Alembic Blog

Networks of Science: Charles Darwin, Leonard Jenyns & Hewett Cottrell Watson

Happy birthday to Charles Darwin, whose theory of evolution by natural selection is central to our understanding of life on Earth. To celebrate, we thought it might be interesting to look at two books by scientists whose lives and work were interwoven with his, and who, along with hundreds of other researchers and observers, contributed to the development of his great theory.

The first is Leonard Jenyns (1800-1893), who was considered a “patriarch of natural history studies in Great Britain” (ODNB), and who made a decision that would dramatically change the course of Darwin's career.

 

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An Early Female Aviator's 1935 Christmas Card

It's Christmas card time, but we're guessing that very few of you have made cards as cool as this one sent by the Bowmans, a family of early aviators, in 1935.

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A Rare Biographical Sketch of Rosalind Franklin by Her Mother

Dying at age 38 is a tragedy for anyone, but it is a double tragedy when that person is potentially a Nobel Prize winner with many more years of productive science ahead of them. When biochemist Rosalind Franklin died of ovarian cancer in 1958, only a few years after her work contributed to the discovery of the structure of DNA, her mother was distraught not only for the loss of a child but for the international recognition that her daughter had not achieved in life. The result of her grief was this touching autobiographical sketch, Rosalind, published privately a few years later, ostensibly for the much-loved nieces and nephews who would grow up with only dim memories of their aunt.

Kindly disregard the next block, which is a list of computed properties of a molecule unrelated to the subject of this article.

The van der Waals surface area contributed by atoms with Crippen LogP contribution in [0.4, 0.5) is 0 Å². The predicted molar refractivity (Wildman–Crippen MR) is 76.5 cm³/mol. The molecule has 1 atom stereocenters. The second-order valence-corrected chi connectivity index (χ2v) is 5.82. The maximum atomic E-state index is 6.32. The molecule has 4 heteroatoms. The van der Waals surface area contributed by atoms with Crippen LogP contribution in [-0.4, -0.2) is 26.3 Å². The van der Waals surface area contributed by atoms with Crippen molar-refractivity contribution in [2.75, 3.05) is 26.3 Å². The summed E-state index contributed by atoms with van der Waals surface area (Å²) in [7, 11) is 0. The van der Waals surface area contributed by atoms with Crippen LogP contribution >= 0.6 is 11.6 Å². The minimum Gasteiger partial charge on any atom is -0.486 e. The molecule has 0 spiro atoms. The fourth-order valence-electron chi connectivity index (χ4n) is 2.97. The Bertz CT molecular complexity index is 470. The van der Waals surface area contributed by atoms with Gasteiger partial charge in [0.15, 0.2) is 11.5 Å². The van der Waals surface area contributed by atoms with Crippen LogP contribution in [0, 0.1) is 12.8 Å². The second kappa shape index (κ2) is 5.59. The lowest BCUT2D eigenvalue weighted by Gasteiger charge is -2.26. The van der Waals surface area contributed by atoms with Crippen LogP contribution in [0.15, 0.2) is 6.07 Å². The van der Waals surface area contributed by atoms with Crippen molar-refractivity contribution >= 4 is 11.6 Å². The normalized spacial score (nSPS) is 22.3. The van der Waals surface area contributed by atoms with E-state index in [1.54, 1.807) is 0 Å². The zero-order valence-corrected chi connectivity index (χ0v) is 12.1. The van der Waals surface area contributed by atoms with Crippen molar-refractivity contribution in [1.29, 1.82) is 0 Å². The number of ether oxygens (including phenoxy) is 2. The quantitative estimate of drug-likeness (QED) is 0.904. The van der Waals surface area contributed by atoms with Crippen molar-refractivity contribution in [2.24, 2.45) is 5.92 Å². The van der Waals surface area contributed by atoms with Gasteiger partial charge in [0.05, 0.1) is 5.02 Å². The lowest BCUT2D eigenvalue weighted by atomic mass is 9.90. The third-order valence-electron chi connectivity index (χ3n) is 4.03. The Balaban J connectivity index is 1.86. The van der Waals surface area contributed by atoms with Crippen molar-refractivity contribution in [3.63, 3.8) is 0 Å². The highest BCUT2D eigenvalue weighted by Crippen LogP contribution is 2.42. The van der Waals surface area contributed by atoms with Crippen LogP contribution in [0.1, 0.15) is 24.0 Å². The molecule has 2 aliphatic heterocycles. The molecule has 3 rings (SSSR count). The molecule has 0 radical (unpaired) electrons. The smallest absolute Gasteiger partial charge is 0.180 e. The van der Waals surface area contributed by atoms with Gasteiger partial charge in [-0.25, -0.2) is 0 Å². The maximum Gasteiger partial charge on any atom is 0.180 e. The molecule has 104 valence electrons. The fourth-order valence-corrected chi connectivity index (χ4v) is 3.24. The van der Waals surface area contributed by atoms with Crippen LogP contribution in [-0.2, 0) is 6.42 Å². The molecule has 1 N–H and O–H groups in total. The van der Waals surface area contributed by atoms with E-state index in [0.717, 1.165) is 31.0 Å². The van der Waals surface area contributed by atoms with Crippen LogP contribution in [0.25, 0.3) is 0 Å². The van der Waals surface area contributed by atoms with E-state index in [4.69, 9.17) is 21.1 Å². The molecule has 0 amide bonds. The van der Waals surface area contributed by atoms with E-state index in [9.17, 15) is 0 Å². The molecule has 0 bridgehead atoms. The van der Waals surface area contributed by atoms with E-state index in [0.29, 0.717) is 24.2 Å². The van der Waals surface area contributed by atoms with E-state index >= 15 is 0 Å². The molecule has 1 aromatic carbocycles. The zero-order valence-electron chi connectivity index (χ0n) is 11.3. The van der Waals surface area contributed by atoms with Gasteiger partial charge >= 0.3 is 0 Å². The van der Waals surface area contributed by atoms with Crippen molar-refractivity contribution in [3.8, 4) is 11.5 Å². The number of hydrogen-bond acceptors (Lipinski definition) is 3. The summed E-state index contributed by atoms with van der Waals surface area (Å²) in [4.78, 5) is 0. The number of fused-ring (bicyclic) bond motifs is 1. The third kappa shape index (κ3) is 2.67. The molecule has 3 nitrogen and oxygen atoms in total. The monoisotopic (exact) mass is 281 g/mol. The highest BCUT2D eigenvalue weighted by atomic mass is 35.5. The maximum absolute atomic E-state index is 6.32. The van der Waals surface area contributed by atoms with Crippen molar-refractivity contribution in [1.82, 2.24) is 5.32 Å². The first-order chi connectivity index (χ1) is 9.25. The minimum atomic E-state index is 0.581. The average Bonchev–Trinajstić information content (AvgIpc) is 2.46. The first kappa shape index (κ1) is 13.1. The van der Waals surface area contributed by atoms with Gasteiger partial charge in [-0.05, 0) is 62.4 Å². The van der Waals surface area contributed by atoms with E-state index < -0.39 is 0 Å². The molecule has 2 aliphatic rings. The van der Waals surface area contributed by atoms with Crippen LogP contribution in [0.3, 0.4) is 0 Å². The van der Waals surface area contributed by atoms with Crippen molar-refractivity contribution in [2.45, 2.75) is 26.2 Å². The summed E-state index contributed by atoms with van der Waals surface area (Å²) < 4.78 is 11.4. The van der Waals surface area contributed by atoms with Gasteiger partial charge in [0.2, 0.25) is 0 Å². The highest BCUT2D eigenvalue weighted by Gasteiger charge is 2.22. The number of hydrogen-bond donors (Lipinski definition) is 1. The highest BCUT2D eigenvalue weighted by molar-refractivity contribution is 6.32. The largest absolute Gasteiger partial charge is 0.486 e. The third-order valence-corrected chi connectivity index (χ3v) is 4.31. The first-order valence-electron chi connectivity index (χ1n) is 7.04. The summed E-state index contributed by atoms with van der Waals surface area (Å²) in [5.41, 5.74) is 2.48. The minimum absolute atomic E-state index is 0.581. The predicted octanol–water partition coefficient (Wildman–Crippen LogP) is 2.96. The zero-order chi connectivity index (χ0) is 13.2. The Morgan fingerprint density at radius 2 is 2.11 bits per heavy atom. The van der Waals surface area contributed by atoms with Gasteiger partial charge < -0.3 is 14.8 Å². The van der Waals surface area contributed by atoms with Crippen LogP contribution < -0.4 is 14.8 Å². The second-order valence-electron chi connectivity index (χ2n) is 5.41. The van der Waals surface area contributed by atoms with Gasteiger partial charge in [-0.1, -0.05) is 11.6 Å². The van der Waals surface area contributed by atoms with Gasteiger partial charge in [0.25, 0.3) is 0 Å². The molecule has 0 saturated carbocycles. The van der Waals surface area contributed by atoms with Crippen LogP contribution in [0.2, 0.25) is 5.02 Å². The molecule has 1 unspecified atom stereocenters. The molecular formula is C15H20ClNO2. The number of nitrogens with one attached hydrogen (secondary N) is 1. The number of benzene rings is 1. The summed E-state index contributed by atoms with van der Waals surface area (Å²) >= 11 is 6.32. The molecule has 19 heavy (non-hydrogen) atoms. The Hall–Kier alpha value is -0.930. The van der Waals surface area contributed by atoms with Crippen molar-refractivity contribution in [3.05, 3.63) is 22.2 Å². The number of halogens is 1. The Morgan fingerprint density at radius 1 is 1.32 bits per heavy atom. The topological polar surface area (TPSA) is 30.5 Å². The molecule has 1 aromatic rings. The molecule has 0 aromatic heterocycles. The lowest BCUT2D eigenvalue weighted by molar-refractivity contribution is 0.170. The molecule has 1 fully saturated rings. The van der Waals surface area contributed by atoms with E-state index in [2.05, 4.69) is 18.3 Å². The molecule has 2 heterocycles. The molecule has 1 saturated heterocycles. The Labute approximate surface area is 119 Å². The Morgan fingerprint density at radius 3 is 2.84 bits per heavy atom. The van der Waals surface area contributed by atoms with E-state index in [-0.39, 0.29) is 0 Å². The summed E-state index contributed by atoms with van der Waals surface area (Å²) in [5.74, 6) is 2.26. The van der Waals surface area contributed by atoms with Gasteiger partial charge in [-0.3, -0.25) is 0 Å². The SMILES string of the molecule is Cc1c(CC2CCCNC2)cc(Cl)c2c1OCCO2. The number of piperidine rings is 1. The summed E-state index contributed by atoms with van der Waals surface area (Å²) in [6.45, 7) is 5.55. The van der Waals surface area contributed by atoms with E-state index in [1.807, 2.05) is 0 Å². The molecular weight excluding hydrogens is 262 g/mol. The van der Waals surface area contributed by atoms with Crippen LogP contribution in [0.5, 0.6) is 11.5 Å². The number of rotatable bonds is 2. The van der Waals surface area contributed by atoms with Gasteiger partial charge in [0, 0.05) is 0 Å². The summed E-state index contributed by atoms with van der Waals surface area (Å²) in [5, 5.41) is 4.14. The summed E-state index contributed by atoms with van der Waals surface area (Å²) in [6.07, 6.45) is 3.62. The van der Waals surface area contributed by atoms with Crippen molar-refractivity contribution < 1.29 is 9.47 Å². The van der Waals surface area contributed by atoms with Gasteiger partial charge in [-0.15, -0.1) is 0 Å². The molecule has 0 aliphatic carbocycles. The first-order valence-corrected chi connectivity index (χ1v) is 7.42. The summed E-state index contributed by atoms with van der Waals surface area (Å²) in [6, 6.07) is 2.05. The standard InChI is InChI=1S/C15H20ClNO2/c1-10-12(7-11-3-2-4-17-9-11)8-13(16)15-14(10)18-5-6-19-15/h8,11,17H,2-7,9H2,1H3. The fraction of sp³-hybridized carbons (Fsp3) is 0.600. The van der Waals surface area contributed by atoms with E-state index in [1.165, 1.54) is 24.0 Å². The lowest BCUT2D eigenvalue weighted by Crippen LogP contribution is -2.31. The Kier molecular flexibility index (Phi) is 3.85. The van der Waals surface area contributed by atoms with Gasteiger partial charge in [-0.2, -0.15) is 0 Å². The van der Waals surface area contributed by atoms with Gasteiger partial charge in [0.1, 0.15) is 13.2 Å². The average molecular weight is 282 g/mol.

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Bringing Some Culture to the Physicists: Nina Byers & Richard Feynman

This first edition of Richard Feynman's The Theory of Fundamental Processes is from the library of the pioneering female physicist Nina Byers (1930-2014), who made important contributions to particle physics and superconductivity and had a humorous personal connection with Feynman, earning her a mention in Surely You’re Joking Mr. Feynman.

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A School Prize Binding Inscribed by William Thomson, Baron Kelvin

Today's featured book is a wonderful find - a volume given to a student by the famous physicist William Thomson, Baron Kelvin. Though Thomson is best known today for his groundbreaking work on energy and heat, including the development of the temperature scale that bears his name, he also had an important career as a teacher, and this book is inscribed to one of his physics students at the University of Glasgow.

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A Rare Inscribed Copy of John Herschel's Southern Star Atlas

An important and highly desirable presentation copy of John Herschel's southern star atlas, a key astronomical work.

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